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that can be used to do this. However none of them are ideal for reasons such as expensive set up and continual maintenance costs, insufficient reliability and low range beacon technology. The cost, coupled with the fact that currently there are no regulations set in place by the International Maritime Organisation (IMO) to make it compulsory for these boats to have any form of MOB system[3] means that very few crews actually employ MOB safeguard methods. For a lot of marine companies and private boat owners an MOB system is just an added hassle and something else to remember when getting prepared to make sail. They dont want to add yet another thing to their pre departure checks and have one more thing to worry about. For these reasons we have developed a design that will incorporate different technologies to those already in circulation and will be more affordable so as to ensure the safety of the people who put their lives at risk every day in order to provide for us and the general public. The essence of it is simplicity and being able to forget about it once the initial set up is complete

2. Existing MOB Systems


There are already systems in place for the detection and location of a man overboard. All of which have their respective advantages and disadvantages. In order for us to design a new innovative method we first had to research the existing ones and decide what we felt were the key flaws in these designs and decide how we could rectify them in our product.

2.1 MOBi and Raymarine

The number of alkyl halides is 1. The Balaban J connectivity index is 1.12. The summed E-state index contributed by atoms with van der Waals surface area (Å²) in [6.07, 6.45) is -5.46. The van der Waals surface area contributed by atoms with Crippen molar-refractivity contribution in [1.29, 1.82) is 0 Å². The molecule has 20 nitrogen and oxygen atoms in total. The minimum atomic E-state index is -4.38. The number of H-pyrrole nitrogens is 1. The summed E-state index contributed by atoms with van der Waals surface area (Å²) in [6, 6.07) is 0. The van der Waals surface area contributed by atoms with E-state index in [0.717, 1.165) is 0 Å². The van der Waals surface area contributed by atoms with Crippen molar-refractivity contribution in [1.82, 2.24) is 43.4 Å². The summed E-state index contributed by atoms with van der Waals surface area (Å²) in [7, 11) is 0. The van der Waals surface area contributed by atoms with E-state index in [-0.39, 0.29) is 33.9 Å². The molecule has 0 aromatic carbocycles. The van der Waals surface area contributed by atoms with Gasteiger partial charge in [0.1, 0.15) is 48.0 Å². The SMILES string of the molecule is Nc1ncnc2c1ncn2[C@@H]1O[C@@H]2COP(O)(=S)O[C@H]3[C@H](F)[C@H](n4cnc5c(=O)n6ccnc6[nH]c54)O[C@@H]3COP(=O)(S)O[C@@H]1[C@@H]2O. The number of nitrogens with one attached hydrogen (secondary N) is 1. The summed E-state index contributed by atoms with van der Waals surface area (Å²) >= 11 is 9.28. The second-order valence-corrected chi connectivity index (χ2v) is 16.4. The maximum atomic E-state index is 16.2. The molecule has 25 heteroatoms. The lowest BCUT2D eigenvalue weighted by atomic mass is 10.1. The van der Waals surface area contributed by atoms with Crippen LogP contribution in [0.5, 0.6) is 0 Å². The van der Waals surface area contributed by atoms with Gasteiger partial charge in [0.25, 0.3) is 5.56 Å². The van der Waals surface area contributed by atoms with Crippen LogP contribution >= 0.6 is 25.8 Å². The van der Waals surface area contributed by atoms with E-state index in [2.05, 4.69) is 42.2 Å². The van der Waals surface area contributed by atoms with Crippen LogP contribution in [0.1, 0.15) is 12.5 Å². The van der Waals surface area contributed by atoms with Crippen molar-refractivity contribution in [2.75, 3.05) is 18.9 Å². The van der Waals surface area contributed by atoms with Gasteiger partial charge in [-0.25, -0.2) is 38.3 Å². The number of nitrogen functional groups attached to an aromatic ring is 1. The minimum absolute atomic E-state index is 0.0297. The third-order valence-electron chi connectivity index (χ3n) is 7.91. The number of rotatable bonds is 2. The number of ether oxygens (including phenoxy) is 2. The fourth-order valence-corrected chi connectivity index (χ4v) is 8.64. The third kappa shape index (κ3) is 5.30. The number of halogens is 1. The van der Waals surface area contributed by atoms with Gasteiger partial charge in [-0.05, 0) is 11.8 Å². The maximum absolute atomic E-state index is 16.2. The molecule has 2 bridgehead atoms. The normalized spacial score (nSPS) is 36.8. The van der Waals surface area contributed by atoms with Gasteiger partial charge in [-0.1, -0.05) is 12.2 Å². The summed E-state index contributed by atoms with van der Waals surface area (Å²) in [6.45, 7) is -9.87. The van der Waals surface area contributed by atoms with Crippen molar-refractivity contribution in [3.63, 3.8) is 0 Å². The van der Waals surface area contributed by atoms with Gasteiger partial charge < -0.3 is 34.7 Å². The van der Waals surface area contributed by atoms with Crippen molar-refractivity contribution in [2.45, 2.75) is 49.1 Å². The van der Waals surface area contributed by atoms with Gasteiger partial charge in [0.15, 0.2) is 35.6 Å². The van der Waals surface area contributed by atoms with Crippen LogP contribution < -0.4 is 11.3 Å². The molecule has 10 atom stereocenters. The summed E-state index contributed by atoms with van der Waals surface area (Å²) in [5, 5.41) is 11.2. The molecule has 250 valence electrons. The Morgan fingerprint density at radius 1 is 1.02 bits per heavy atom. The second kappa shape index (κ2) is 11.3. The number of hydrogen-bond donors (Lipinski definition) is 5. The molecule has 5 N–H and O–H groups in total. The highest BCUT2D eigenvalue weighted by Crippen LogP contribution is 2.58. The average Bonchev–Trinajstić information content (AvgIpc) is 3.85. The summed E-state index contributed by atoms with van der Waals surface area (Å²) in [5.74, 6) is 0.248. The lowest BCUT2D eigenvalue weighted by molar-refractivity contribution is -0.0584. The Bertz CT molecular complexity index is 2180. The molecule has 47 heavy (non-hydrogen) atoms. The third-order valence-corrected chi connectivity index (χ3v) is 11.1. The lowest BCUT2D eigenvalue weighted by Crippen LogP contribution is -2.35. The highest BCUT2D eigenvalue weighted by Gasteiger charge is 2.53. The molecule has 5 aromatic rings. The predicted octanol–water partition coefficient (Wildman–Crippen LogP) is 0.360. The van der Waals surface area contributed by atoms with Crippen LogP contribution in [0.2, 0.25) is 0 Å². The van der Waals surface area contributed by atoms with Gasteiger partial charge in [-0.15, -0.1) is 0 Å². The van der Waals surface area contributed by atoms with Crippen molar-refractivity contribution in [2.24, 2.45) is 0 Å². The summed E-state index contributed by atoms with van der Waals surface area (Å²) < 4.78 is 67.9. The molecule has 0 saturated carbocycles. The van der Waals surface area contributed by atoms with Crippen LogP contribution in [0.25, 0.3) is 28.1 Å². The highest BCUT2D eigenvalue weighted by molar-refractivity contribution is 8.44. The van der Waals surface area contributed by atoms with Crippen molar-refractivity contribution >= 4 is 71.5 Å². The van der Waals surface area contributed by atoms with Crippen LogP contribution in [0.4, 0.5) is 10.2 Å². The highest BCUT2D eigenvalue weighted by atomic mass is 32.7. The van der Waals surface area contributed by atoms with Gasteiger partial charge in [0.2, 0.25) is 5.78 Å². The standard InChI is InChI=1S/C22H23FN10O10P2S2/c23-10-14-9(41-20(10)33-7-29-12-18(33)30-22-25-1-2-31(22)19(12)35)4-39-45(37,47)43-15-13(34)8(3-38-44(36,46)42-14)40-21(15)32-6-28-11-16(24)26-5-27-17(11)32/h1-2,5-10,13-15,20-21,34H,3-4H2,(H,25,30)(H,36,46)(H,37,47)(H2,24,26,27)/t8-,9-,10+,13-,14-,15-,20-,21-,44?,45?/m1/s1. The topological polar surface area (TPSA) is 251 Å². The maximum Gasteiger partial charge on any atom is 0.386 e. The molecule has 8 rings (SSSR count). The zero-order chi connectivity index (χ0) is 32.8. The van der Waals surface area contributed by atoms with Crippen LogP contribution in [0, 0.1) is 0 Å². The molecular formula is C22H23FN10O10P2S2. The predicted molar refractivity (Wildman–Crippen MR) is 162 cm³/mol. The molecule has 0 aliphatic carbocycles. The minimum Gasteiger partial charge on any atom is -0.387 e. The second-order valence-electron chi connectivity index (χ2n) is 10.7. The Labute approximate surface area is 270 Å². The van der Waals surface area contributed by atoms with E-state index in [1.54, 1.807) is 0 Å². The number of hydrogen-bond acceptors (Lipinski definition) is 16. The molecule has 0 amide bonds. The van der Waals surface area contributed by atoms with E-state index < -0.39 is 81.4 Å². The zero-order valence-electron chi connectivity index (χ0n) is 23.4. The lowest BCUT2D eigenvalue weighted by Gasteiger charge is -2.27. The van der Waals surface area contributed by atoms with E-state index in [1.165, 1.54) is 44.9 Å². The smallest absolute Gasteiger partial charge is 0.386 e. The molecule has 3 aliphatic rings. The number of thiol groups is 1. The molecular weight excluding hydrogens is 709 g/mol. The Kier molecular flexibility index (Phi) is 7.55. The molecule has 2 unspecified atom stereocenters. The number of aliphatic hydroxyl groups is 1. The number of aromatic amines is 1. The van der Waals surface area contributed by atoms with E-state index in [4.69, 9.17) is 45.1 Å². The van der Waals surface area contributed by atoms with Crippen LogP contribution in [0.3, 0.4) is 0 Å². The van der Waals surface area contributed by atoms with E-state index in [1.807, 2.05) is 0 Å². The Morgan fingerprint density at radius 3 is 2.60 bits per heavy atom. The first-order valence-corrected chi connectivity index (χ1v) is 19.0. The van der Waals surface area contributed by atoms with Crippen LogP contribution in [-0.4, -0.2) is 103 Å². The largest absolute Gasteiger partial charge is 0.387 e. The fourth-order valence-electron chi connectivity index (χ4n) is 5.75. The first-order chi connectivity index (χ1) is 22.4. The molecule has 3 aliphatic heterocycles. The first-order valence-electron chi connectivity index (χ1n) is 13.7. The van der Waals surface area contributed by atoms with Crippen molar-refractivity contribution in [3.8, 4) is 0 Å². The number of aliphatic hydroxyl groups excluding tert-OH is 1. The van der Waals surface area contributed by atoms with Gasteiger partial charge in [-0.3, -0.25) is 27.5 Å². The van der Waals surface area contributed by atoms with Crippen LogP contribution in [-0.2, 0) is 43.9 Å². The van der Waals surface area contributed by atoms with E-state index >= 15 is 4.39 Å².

The Mobi and the Raymarine are very similar devices and effectively work on the same basic principal, the base units on vessels constantly detecting the tags around and monitoring their distance from the base. Starting with the distance detection mechanism, the base unit will set off an alert when the tags stay out of range. For the MOBi and Raymarine cases, they both achieve this by measuring the strength of signal broadcasted from the tags. If the signal strength received by the base unit drop below a certain level it will trigger the alarm indicating the person is out of its range[4][5]. However, there are significant defects in this mechanism. The tags must be in safe distance inside the circumference of the base unit range. Obviously most vessels adopt a stream-lined design and the circular coverage of the base unit is essentially not only covering the vessel, but the surrounding water too. This will delay the response when the crew member falling off from the sides of vessel, as the alert will only be triggered once the tag is complete outside of the base unit range. Moreover, these devices are required to be only all the time so that they are constantly emitting a signal. This means that on long journeys, which will be most journeys for fishing vessels, the battery life will not be sufficient and they will have to be removed to be charged. So a crew member will either have to go without their beacon or will need a reserve on which will just add extra cost and most companies will not be attracted by this.